Does BYOD Increase Information Risk?
By Steve Durbin
We’re living in an always-on, always-connected society, where our mobile phones have gone from being simply portable telephones to serving as all-powerful communications devices. Unfortunately, many of today’s most popular devices weren’t designed for business purposes and therefore don’t offer the level of security provided with desktop and laptop computers.
Furthermore, the way our mobile devices are being used blurs the line between personal and business use. Potential risks include misuse of the device itself, outside exploitation of software vulnerabilities, and the deployment of poorly tested and unreliable business applications. This could result in disastrous consequences for businesses, including both financial and reputational damage.
In a recent webinar, I discussed the continuing bring-your-own-device (BYOD) workplace trend—a trend that is growing and doesn’t appear as if it will slow down anytime soon. In fact, a global survey by PwC reported that 88 percent of consumers use a personal mobile device for both personal and work purposes. Gartner has gone even further, predicting that by 2017, 50 percent of employers will require employees to bring their own device. Gartner also projects that by 2016, two-thirds of the mobile workforce will own a smartphone, and 40 percent of the workforce will be mobile.
Concerns about security breaches, intellectual property theft and data loss demonstrate that it's essential to have a strategy for addressing mobile devices in the workplace. For example, a 2012 Ponemon Institute study found that in organizations allowing the use of mobile devices:
· 51 percent had experienced data loss resulting from employee use of unsecured mobile devices;
· 76 percent believed these tools put their organizations at risk; and
· 59 percent reported that employees circumvented or disengaged security features such as passwords and key locks.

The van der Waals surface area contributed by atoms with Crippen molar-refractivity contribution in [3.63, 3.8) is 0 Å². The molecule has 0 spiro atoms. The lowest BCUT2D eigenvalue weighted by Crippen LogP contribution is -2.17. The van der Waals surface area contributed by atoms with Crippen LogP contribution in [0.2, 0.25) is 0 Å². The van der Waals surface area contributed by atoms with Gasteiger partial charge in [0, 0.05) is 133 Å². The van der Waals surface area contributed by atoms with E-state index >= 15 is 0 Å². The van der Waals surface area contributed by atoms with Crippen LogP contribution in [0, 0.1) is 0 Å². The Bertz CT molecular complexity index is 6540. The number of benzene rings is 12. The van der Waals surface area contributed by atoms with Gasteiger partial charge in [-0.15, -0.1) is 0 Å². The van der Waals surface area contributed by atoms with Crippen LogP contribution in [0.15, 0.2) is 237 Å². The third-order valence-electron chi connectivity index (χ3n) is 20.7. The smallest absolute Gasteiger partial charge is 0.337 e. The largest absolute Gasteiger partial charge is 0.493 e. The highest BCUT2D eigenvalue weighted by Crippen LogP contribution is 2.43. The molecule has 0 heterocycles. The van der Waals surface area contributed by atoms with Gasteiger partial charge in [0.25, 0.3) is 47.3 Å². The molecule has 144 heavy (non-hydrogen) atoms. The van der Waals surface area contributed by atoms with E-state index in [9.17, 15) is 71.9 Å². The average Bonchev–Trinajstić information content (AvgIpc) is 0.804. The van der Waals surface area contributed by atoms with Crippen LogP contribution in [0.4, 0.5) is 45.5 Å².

Even without employees connecting their own devices to the organization’s systems, mobile device risk is substantial. If a BYOD program doesn’t already exist in your organization, you need to start thinking now about the risks—along with whether and how they can be managed.
BYOD and Personal Information
The protection of personally identifiable information varies widely by jurisdiction, with the European Union considered to have the most stringent data protection laws: Entities transferring PII outside of the EU must either comply with the data protection directive or face hefty fines.
While many countries are developing legislation in line with EU directives, the situation continues to remain fragmented. For example, a common gripe of business leaders in the Asia-Pacific region is the lack of a common policy on data privacy, while the United States treatment of PII is more reactive and varies widely by industry.
Organizations must be aware that it is possible for employees to transfer data across jurisdictions simply by carrying a device across borders on business. However, with BYOD, data can also be carried as an unintended consequence of employees' personal travel if they use their smartphone or tablet for both business and personal purposes. The information security organization should consider the best ways to manage such risks, including implementing policies and awareness programs.